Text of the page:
OpenSignal’s weather crowdsourcing program will get a boost from a pocketable climate sensor

OpenSignal launched its meteorological data crowdsourcing program, called WeatheSignal, 14 months ago, and since then it’s grown from a handful of users to 50,000 Android phone wielders intent on using their phones sensors to help track and maybe someday help predict the weather.
OpenSignal is now looking to the next phase of its weather crowdsourcing program. With a new fob sensor created by Kickstarter project StormTag, OpenSignal wants to broaden the base of smartphones on which it can make climate readings as well as improve the amount and accuracy of the data it receives.

StormTag's sensor fob links to an iOS or Android phone via Bluetooth (source: StormTag)

StormTag’s sensor fob links to an iOS or Android phone via Bluetooth. It’s shown here with the WeatherSignal app. (source: StormTag)

StormTag attaches to a keychain and connects to your iOS or Android device via Bluetooth where it then feeds data into the WeatherSignal app and to OpenSignal’s servers. The $25 version of the StormTag contains barometric pressure sensors and a thermometer, while the $35 StormTag+ adds humidity and UV sensors as well as local storage so it can log data when unconnected to the smartphone.
According to OpenSignal’s Samuel Johnston — who pulls double duty as brand strategist and head of weather — the WeatherSignal app has been limited by device capabilities to date. While the iPhone contains plenty of useful sensors, Apple won’t let developers at them just yet.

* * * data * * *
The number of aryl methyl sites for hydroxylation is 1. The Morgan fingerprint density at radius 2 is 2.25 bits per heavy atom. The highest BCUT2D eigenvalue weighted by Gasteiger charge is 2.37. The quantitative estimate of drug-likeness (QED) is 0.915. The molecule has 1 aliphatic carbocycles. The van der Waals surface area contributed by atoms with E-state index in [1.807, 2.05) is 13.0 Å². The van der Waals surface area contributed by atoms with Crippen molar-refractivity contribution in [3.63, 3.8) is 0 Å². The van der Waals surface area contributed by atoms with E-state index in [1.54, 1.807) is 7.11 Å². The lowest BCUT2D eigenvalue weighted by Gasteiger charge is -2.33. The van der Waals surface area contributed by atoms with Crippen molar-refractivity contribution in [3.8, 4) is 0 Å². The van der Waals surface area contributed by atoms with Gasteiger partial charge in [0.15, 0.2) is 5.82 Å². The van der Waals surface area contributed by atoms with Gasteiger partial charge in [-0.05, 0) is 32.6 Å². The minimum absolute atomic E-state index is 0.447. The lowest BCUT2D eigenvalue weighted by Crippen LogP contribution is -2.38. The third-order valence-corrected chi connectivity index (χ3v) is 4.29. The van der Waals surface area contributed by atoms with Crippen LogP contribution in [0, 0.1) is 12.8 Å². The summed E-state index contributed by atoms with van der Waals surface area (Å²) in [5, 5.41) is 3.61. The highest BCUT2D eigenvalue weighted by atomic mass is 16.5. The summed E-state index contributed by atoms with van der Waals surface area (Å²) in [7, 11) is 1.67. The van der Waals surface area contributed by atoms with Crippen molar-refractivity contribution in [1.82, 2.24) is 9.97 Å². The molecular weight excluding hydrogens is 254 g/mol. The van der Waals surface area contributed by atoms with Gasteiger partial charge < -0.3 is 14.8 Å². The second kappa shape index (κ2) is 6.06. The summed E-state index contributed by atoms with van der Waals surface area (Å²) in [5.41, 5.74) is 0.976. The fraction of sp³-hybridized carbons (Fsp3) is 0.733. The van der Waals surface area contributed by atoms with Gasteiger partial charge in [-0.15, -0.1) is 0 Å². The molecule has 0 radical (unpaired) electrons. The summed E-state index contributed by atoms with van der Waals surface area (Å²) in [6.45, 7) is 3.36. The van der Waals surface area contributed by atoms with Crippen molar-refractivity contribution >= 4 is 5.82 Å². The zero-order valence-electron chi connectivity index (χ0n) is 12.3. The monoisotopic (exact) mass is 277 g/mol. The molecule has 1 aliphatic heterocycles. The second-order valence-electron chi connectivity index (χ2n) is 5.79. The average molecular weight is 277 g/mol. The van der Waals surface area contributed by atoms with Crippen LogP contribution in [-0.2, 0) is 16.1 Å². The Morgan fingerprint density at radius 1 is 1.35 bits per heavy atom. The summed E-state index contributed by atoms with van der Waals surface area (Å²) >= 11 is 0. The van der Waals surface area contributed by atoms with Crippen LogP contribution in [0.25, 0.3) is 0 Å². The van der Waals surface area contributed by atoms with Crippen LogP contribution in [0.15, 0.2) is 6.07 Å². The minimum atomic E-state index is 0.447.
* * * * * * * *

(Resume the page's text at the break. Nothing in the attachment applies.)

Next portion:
Meanwhile, OpenSignal can collect basic temperature information from any Android phone by measuring the relative heat signature in the phone’s battery. Barometers are also becoming increasingly common in phones. No other phone, though, compares to the environmental sensor-laden Galaxy S4. The miniature weather station is by far the most popular device in the WeatherSignal program, Johnston said.
WeatherSignal app
But adding StormTag to the mix will bring open the crowdsourcing program up to iPhone users. In addition, the program’s current members will be able to collect more accurate temperature readings and bring in new data such as humidity and outdoor light levels – useful information not only to the casual observer, but also meteorologists trying to track and predict weather patterns.
OpenSignal is already working with meteorologists at the University of Washington and the Met Office (the U.K.’s equivalent of the National Weather Service) to see how its data could be used in prediction models and shared with the general public to produce more granular real-time weather maps. Johnston admits the amount of data the WeatherSignal app collects today is rather minuscule compared to the data collected by weather agencies, but he added that some of its measurements, such as changing barometric pressure readings, could be very useful in weather models, helping to track storms as they happen.
Weather sensors seems to be a new emerging trend in the internet of things. In addition to StormTag, another Kickstarter project called CliMate is producing a sensor fob. Last week I wrote about BloomSky, which is building a personalized weather station for your backyard or roof. It plans to launch a crowdsourced beta in SF next month that will measure weather conditions on a neighborhood level.